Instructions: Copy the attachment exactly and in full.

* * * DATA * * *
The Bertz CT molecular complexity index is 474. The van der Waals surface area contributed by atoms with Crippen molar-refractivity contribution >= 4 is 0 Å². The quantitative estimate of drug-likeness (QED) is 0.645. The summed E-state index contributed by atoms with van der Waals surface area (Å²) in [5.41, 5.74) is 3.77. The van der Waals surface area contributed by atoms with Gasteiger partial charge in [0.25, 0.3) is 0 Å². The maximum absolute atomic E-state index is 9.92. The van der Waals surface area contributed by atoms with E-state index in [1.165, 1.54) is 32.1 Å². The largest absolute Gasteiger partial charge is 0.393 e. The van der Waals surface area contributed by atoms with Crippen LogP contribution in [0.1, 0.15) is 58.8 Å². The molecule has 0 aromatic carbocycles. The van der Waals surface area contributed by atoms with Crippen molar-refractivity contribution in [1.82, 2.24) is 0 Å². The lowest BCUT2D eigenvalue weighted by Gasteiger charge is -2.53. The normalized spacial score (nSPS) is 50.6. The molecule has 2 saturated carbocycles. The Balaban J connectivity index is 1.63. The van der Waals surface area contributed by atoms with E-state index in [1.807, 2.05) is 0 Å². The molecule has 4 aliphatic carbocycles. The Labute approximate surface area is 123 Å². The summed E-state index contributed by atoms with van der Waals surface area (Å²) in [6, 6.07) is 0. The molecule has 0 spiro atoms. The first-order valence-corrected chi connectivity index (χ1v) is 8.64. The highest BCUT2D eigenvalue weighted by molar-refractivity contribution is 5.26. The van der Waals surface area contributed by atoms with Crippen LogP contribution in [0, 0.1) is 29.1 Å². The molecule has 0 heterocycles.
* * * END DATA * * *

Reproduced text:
The Bertz CT molecular complexity index is 474. The van der Waals surface area contributed by atoms with Crippen molar-refractivity contribution >= 4 is 0 Å². The quantitative estimate of drug-likeness (QED) is 0.645. The summed E-state index contributed by atoms with van der Waals surface area (Å²) in [5.41, 5.74) is 3.77. The van der Waals surface area contributed by atoms with Gasteiger partial charge in [0.25, 0.3) is 0 Å². The maximum absolute atomic E-state index is 9.92. The van der Waals surface area contributed by atoms with E-state index in [1.165, 1.54) is 32.1 Å². The largest absolute Gasteiger partial charge is 0.393 e. The van der Waals surface area contributed by atoms with Crippen LogP contribution in [0.1, 0.15) is 58.8 Å². The molecule has 0 aromatic carbocycles. The van der Waals surface area contributed by atoms with Crippen molar-refractivity contribution in [1.82, 2.24) is 0 Å². The lowest BCUT2D eigenvalue weighted by Gasteiger charge is -2.53. The normalized spacial score (nSPS) is 50.6. The molecule has 2 saturated carbocycles. The Balaban J connectivity index is 1.63. The van der Waals surface area contributed by atoms with E-state index in [1.807, 2.05) is 0 Å². The molecule has 4 aliphatic carbocycles. The Labute approximate surface area is 123 Å². The summed E-state index contributed by atoms with van der Waals surface area (Å²) in [6, 6.07) is 0. The molecule has 0 spiro atoms. The first-order valence-corrected chi connectivity index (χ1v) is 8.64. The highest BCUT2D eigenvalue weighted by molar-refractivity contribution is 5.26. The van der Waals surface area contributed by atoms with Crippen LogP contribution in [0, 0.1) is 29.1 Å². The molecule has 0 heterocycles.